• “The Shawl” was adapted as a play by Cynthia Ozick. Directed by the well-known film director Sidney Lumet, the play was performed (as Blue Light) in 1994 at the Bay Street Theatre in Sag Harbor, New York, and in 1996 at the Jewish Repertory Theater, New York City.
  • An audio version of “The Shawl,” read by actress Claire Bloom, is available on the National Public Radio series “Jewish Short Stories from Eastern Europe and Beyond.”

There is no food to ease her hunger, and there is nothing she can do to escape from the camp; but Magda’s shawl might ease her cold. This, too, is a form of reaching for survival. Stella has chosen to bring what small comfort she can to herself, ignoring the potential cost to Magda and Rosa.

Magda, knowing no better, leaves the barracks in her search for the shawl. Again, Rosa has to make a choice about her survival. If she runs to Magda, they will both be killed. If she does nothing, Magda will be killed. The only solution she can think of, however slim, is to get the shawl to Magda before she is discovered by the camp’s guards. She runs for the shawl and returns to the square with it, but she is too late. A soldier carries Magda away toward the electric fence at the other side of the camp. Rosa watches her baby fly through the air, hit the fence and die, then fall to the ground. Again, there are choices. If she goes to Magda, she will be shot; if she screams, she will be shot. Rosa chooses survival, using the shawl to mute her scream.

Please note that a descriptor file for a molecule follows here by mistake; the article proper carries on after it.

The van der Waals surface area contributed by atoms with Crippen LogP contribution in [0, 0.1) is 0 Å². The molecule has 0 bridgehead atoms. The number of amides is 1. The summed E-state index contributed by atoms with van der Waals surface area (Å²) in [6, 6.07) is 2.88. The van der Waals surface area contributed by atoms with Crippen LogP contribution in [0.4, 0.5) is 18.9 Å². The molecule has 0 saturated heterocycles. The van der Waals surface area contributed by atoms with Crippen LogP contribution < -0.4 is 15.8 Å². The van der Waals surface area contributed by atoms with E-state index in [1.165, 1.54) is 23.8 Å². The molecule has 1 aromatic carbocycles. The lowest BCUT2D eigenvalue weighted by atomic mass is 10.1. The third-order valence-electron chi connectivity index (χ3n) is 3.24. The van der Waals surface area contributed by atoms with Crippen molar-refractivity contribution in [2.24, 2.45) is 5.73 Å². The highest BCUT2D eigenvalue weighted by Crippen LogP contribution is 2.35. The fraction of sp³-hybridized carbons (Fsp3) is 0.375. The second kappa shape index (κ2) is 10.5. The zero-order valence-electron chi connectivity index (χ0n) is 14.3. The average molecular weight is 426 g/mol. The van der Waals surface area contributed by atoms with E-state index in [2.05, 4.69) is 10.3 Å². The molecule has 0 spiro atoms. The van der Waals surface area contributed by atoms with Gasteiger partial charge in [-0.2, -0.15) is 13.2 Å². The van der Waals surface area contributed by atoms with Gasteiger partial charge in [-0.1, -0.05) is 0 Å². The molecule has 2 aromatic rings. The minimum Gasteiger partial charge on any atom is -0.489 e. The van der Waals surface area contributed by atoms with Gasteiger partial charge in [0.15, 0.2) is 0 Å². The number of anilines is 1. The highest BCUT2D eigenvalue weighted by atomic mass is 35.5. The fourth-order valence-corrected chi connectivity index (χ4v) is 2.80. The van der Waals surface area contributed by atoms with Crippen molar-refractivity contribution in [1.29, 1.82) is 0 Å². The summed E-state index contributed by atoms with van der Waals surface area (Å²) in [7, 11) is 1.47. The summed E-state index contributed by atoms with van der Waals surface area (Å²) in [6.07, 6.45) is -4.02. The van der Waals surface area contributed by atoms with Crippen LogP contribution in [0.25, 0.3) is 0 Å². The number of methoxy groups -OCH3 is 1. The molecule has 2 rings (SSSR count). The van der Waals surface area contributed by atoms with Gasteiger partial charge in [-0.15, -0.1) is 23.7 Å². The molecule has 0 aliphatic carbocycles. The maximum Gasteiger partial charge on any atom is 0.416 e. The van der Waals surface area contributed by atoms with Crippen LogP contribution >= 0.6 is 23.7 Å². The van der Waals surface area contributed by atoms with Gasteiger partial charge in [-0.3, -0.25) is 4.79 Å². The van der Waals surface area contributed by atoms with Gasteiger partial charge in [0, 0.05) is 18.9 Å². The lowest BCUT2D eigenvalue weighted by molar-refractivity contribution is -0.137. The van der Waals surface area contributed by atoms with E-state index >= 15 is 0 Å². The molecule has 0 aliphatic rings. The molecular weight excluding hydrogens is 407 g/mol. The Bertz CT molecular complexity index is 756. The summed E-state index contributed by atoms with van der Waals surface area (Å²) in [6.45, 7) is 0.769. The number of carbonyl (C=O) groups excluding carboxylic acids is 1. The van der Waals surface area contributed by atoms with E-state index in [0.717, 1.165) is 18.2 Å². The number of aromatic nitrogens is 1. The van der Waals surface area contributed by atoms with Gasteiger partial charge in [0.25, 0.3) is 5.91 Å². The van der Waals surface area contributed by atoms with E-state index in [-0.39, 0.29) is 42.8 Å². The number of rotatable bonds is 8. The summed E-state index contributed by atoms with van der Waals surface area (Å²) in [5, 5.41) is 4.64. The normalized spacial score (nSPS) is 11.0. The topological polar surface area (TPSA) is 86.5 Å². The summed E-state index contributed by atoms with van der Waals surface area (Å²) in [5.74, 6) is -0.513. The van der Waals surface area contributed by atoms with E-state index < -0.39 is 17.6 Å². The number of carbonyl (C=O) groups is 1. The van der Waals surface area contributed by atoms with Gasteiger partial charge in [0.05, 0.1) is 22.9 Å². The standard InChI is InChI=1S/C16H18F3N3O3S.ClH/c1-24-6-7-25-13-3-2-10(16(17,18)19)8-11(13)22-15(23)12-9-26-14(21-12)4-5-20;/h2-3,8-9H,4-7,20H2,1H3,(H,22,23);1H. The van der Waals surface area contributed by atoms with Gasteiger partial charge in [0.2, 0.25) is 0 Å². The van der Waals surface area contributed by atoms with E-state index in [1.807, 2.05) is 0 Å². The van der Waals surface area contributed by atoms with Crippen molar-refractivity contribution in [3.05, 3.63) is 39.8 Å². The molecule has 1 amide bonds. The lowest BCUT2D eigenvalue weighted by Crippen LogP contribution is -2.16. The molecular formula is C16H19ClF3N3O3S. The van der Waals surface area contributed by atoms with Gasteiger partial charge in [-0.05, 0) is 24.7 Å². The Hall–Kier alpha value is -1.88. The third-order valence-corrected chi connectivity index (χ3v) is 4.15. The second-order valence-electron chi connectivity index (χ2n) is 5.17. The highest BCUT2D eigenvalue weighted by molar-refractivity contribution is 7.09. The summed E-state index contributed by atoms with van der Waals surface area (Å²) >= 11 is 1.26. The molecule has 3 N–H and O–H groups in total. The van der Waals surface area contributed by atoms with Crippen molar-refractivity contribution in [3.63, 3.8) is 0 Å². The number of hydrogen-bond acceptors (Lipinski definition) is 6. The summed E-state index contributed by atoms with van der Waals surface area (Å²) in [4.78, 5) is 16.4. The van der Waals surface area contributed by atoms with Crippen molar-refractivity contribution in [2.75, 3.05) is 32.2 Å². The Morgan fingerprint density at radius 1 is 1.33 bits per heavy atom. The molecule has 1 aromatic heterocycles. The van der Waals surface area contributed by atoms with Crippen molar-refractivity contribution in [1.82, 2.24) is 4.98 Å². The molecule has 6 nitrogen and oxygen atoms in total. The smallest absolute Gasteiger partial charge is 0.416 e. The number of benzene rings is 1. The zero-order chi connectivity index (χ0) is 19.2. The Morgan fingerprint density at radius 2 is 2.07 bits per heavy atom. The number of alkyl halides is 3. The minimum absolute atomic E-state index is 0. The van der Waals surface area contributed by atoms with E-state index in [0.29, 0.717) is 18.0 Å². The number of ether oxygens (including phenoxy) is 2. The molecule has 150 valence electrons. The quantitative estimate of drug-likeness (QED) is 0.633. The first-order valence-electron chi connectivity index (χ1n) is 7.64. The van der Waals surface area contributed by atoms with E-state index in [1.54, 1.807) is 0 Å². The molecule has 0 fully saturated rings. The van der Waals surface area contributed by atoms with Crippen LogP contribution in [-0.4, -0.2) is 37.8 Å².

Motherhood and Nurturing

Closely linked to the theme of survival are issues of motherhood and nurturing. Throughout “The Shawl,” Stella longs to be nurtured. On the march, she longs to be a baby, comforted by her mother’s arms. In the camp, she longs for food, sometimes causing Rosa to think that she is “waiting for Magda to die so she could put her teeth into the little thighs.” She takes the only bit of nurturing she can find: warmth from Magda’s shawl.

The issues of motherhood are more complex. Because she is a mother, Rosa cannot think only of herself, as Stella does. Each decision must be weighed. What is the possible benefit to her? To Magda? What are the possible costs? With each decision, Rosa must decide whether it is in her best interest to sacrifice herself, her baby, or both of them.

Prejudice and Tolerance

Issues of prejudice and tolerance are also raised in “The Shawl.” Rosa, Stella, Magda, and the others are imprisoned or killed in concentration camps simply because they are Jewish. Prejudice exists on their part too—at least on the part of Stella. Looking at Magda’s yellow hair and blue eyes, she says “Aryan,” in a voice that makes Rosa think she has said, “Let us devour her.”

The issue of tolerance is raised in the camp itself. Rosa and Magda are not alone in the barracks they occupy. The other occupants are aware of Magda’s existence and of Rosa’s deception. In the camp, “a place without pity,” they cannot know what might happen to them if Magda is discovered in the barracks. Yet no one reports her presence.